See, once you bypass the aforementioned narrative info dumps you enter the real game. Hitman 2 offers the series’ distinctive sense of variety and black humour, gifting you with numerous ways of dispatching your targets in spectacular and frequently hilarious ways. Booby trapped cars, pre-programmed robots, explosive rubber duckies or just shoving a tattoo gun right inside a bloke’s ear – the game has it all. Each of the six levels are massive with multiple ways of tricking the AI and setting up legitimately satisfying kill scenarios. This might have felt grim in other hands, but the game’s sense of humour manifests in surprising ways. The fact that Agent 47 just happens to look exactly like a famous model/actor/hairdresser etc. is a frequent refrain and the monologues delivered by the soon-to-victims show them all as unlikable mongrels very much deserving of the ice embrace of the grave.

Hitman 2 is a little rough around the edges and light on narrative depth, but what it lacks in those areas it makes up for in viscerally creative murderous fun. Engaging and adaptable, Hitman 2 is a must for those feeling sociopathic in the silly season.

 
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Fallout 76

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Conceptually Fallout 76 had a lot of potential. The idea of taking Bethesda’s popular post-apocalyptic RPG franchise and making it available as an online world could, if executed well, be a fascinating and intriguing evolution of the series. Imagine spending hours getting lost in byzantine quests with surprising outcomes, all the while sharing your shock and amazement with a group of up to three mates. What a premise! Sadly, however, what Fallout 76 actually delivers at time of writing is a baffling misstep, seemingly avoiding everything cool or interesting about the concept.

The plot is solid enough. The year is 2102 and it’s twenty five years since a nuclear war destroyed most of the earth. You, the player, are a dweller from Vault 76 – an underground bunker in West Virginia – and are now tasked with heading out into the wasteland, fixing what you can and making steps to repopulate the treacherous landscape.

Quite honestly, the first few hours of Fallout 76 are a good deal of fun. You leave the vault and basically need to scavenge weapons, armour and food just to stay alive. You’ll also complete simple, but effective, quests to level up and slowly learn more about the massive open world you’ve wandered into. There’s a genuine sense of discovery and excitement in those early hours, particularly when playing with friends, and you can’t wait until the proper quests begin and you can embark on the real adventure. The problem? The real adventure never arrives. The early hours are basically exactly the same as the later hours, with bigger, scarier monsters but no mission variety.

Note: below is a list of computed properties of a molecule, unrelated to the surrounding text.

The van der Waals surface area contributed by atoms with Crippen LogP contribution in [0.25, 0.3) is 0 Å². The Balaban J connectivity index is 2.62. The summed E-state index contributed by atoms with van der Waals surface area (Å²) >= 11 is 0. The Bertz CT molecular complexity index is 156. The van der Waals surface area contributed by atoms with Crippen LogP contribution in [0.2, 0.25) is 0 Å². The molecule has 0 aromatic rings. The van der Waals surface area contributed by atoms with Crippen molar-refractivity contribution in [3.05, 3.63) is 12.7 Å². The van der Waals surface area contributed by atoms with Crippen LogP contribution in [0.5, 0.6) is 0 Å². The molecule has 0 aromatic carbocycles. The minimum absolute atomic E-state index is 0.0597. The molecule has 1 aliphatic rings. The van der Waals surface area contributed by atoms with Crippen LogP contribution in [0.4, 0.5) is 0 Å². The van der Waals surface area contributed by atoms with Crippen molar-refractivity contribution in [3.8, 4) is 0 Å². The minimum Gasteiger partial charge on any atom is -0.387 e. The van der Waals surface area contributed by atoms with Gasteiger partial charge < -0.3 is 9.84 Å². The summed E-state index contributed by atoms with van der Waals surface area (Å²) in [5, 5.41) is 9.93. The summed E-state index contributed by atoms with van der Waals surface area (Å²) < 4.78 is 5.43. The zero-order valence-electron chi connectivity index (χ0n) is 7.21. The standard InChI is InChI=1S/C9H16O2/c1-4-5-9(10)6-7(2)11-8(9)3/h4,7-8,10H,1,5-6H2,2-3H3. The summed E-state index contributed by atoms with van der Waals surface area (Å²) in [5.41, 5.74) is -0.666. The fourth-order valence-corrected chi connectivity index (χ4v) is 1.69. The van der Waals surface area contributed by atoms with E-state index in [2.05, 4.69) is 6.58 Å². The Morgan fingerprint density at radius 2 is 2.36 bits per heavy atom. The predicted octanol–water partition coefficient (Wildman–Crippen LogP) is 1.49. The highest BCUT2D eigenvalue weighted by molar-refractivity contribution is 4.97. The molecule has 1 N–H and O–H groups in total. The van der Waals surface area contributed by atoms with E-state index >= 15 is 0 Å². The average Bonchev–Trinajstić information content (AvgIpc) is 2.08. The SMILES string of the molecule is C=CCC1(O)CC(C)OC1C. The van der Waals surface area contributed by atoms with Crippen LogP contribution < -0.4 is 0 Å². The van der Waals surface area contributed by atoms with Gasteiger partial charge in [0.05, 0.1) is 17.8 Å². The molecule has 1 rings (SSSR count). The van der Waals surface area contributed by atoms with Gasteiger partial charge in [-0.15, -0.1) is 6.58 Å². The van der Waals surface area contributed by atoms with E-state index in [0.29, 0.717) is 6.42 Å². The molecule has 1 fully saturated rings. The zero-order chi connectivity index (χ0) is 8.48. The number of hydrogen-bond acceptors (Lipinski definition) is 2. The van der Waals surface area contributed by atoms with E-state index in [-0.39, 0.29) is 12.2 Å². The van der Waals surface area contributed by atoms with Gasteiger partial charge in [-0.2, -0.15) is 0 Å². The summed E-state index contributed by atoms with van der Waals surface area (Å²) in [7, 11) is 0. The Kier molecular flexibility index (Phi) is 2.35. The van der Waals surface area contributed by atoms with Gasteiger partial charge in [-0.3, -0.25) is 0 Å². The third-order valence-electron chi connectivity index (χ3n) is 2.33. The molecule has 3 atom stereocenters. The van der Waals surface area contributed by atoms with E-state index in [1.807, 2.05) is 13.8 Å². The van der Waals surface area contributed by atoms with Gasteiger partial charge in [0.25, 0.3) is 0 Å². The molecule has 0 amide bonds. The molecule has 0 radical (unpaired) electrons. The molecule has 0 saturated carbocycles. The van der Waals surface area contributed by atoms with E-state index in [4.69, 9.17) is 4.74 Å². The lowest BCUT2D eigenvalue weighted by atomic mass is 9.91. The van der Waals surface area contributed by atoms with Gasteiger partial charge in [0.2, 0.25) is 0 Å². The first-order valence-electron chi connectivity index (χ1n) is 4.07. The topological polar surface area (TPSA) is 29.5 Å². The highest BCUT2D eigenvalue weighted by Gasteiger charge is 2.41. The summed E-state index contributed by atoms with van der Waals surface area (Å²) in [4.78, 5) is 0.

A major conceit in the game is that everyone is dead. All the humans were killed, so it means that every quest you go on involves schlepping to a place, having a look around, finding a skeleton and then listening to a long holotape and/or reading green text on black on an inexplicably intact computer monitor. This sort of environmental storytelling has worked in Fallout games before, because you can find extra information about the world and dig into the lore if you so wish. However, in Fallout 76 this isn’t the extra spice that makes it nice, this is the whole of the story. Every bastard has carked it which means there are no NPCs, no characters to engage with, no meaningful resolutions to narrative threads and no real point in getting emotionally invested. Even the few quest-giving robots that exist are shallow as hell because there are zero dialogue options and no way of having a discussion with them.